Whereas many unidentified or graves marked "Soldier of the Great War" / "Known unto God" possibly have a provisionary i.d. made with reference nationality due to an item of British / Commonwealth kit, clothing, etc. . which was found when the bodies were originaly exhumed.

                    Of course there are many private gravestones in these cemeterys and in the landscape, quite a few families prefered to keep their own headstone and not accept the standard C.W.G.C. headstone.

                    The problem arose not so much with the same area being fought over again in WW2 (in fact its recorded that Hitler gave express orders that Allied WW1 War Graves be spared as much as possible in the course of the campaign,) but, due to the fact the same ground being fought over more than once in the course of the war, massive artillery bombardments from both sides did not respect grave markers and graves, it is also known that from Regimental diaries, private letters, word of mouth, etc .. etc .. the co-ordinates of known graves, when visited immediate post war no trace due to continual shelling, could be found.

                    One of the reasons for the C.W.G.C. policy might be that for them to undertake a D.N.A. analyasis of all those hundreds of thousands of unknowns would entail prohibative cost to the tax-payer, and the fact that some of the remains had been disinterred and rebuired 3 - 4 times, along with the ravages of the soil in which they have been buried in might result in hundreds of thousands of non-suitable D.N.A. samples.

                    Also for the D.N.A. identification to work, hundreds of thousands of people would have to be tested for DNA samples to reverse analyse and again the Public would have to foot the bill.

                    Connaught Stranger.

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                    • #11
                      One factor working against the Allied dead is that their ID tags were of leather and are often beyond reading.The Germans had metal tags that often remain readable to this day.Still, it's good to see them formally buried and their country remembering them.
                      regards
                      GttC

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                      • #12
                        Theres a few names removed from the Theipval Memorial ie they were identified or found and given properly marked headstones.
                        'History is a vast early warning system'. Norman Cousins

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                        • #13
                          Originally posted by Goldie fish View Post
                          However there is another theory that suggests the stones marking graves do not mark graves at all in many cases, but merely provide reference to those known to be buried in a mass grave on site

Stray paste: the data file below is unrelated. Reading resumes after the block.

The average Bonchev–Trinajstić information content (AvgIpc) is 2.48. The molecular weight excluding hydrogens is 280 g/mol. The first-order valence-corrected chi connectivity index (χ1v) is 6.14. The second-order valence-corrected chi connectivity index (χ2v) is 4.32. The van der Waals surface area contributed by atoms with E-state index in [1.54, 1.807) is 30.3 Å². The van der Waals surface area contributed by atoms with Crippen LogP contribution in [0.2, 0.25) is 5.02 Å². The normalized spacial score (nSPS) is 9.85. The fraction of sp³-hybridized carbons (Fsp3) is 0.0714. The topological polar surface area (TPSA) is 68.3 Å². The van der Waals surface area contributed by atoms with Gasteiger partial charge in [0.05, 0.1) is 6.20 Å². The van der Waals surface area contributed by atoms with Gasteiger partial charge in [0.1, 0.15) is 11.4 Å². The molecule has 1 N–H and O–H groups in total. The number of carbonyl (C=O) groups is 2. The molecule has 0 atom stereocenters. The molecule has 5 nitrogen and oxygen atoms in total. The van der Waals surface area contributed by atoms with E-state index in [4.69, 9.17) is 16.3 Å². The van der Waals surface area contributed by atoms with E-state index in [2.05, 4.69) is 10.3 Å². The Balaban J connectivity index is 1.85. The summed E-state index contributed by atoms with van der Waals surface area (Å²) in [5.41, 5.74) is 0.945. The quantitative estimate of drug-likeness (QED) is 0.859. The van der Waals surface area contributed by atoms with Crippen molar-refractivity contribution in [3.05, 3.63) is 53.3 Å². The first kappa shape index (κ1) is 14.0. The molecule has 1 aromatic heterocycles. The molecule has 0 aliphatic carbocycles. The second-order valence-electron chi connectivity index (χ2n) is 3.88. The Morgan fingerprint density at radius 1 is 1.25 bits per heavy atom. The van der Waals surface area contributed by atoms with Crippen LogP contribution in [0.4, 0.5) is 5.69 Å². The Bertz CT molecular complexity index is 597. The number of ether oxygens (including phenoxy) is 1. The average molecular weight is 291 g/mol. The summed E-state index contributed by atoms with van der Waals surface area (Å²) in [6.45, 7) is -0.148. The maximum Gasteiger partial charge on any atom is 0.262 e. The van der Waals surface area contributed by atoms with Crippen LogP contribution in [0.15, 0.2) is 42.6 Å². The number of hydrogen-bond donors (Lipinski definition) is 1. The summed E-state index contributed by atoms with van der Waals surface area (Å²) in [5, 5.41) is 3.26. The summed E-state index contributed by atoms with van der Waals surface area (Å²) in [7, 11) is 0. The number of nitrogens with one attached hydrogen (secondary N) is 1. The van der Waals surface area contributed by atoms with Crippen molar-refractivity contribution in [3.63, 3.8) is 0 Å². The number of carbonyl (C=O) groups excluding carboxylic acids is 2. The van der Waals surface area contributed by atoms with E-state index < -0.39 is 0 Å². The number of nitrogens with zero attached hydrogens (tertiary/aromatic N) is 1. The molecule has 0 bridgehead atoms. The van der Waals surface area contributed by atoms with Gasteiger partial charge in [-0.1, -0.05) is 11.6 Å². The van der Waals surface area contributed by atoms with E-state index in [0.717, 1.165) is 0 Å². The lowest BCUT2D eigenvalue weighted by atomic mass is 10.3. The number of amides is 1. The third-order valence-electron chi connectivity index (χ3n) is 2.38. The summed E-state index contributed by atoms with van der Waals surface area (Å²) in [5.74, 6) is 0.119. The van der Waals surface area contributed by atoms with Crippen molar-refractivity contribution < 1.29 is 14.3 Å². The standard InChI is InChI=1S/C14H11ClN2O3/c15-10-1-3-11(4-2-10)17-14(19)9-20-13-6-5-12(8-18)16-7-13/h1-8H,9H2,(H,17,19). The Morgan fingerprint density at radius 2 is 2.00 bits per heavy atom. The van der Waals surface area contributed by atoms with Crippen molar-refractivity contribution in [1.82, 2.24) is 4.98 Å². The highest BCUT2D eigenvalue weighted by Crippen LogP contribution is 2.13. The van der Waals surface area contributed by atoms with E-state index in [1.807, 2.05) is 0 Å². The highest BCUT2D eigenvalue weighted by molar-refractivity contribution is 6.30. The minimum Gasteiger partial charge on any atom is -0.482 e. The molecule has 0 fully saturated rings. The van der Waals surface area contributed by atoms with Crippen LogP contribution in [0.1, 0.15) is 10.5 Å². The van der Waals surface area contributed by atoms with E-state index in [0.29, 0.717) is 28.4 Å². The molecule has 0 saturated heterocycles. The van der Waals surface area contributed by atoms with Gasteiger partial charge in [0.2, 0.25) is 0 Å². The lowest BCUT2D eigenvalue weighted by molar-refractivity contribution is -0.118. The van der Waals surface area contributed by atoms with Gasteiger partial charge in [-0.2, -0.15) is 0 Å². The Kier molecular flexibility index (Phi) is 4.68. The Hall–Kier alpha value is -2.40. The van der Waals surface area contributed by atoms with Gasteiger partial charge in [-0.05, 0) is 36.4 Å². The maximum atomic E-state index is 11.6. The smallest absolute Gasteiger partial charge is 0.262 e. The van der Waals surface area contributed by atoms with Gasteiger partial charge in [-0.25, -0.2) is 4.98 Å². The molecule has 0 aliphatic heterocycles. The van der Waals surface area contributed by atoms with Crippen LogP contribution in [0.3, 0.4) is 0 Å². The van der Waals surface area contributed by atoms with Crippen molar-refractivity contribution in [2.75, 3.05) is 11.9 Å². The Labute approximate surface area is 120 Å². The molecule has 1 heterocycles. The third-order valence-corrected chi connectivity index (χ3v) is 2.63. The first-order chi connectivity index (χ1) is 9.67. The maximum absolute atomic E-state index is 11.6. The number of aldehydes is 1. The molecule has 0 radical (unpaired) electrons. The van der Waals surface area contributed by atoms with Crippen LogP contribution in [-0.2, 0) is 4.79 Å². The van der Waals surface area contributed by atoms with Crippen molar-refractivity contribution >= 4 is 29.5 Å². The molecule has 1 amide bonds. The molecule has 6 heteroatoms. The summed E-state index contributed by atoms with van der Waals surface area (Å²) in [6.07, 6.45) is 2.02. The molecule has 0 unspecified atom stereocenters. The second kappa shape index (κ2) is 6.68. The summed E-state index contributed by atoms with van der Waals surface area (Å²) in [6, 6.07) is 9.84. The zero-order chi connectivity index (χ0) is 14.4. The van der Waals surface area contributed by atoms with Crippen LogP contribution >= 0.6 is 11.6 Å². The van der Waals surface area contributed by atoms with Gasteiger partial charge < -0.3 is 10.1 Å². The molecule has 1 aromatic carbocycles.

This is more than a theory. Here are some examples.



                          Devonshire Trench. Soldiers from the Devonshire Regiment killed on 1 July 1916 were buried in their trench.



                          Beach Cemetery, Gallipoli



                          Mill Road Cemetery, Somme.
                          Headstones with no space between them would indicate a mass burial. The soldier is not necessarily under his headstone.





                          Royal Munster Fusiliers last stand at Etreux. 27 August 1914.
                          Mass grave with the headstones around the outside wall.



                          Buried somewhere in the vicinity...maybe
                          Last edited by WES; 6 February 2010, 21:57.
                          The worst sin toward our fellow creatures is not to hate them, but to be indifferent to them: that's the essence of inhumanity.
                          (George Bernard Shaw, Playwright, 1856 - 1950)

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                          • #14
                            Originally posted by Connaught Stranger View Post
                            Whereas many unidentified or graves marked "Soldier of the Great War" / "Known unto God" possibly have a provisionary i.d. made with reference nationality due to an item of British / Commonwealth kit, clothing, etc. . which was found when the bodies were originaly exhumed
                            Here are two examples.



                            The worst sin toward our fellow creatures is not to hate them, but to be indifferent to them: that's the essence of inhumanity.
                            (George Bernard Shaw, Playwright, 1856 - 1950)

                            Comment


                            • #15
                              Originally posted by Connaught Stranger View Post
                              Of course there are many private gravestones in these cemeterys and in the landscape, quite a few families prefered to keep their own headstone and not accept the standard C.W.G.C. headstone.
                              Incorrect. Private headstones are not allowed for obvious reasons. As an example, here is the headstone of Prince Michael of Battenberg, Queen Victoria's grandson.



                              Major Willie Redmond has a family headstone but he is buried outside the wall of Locre Hospice Cemetery in accordance with his family's wishes.



                              But here is a grave in Arras with a family headstone behind the CWGC headstone.



                              If you have a photo of a family headstone in a CWGC cemetery, I'd be interested in seeing it.
                              Last edited by WES; 6 February 2010, 21:42.
                              The worst sin toward our fellow creatures is not to hate them, but to be indifferent to them: that's the essence of inhumanity.
                              (George Bernard Shaw, Playwright, 1856 - 1950)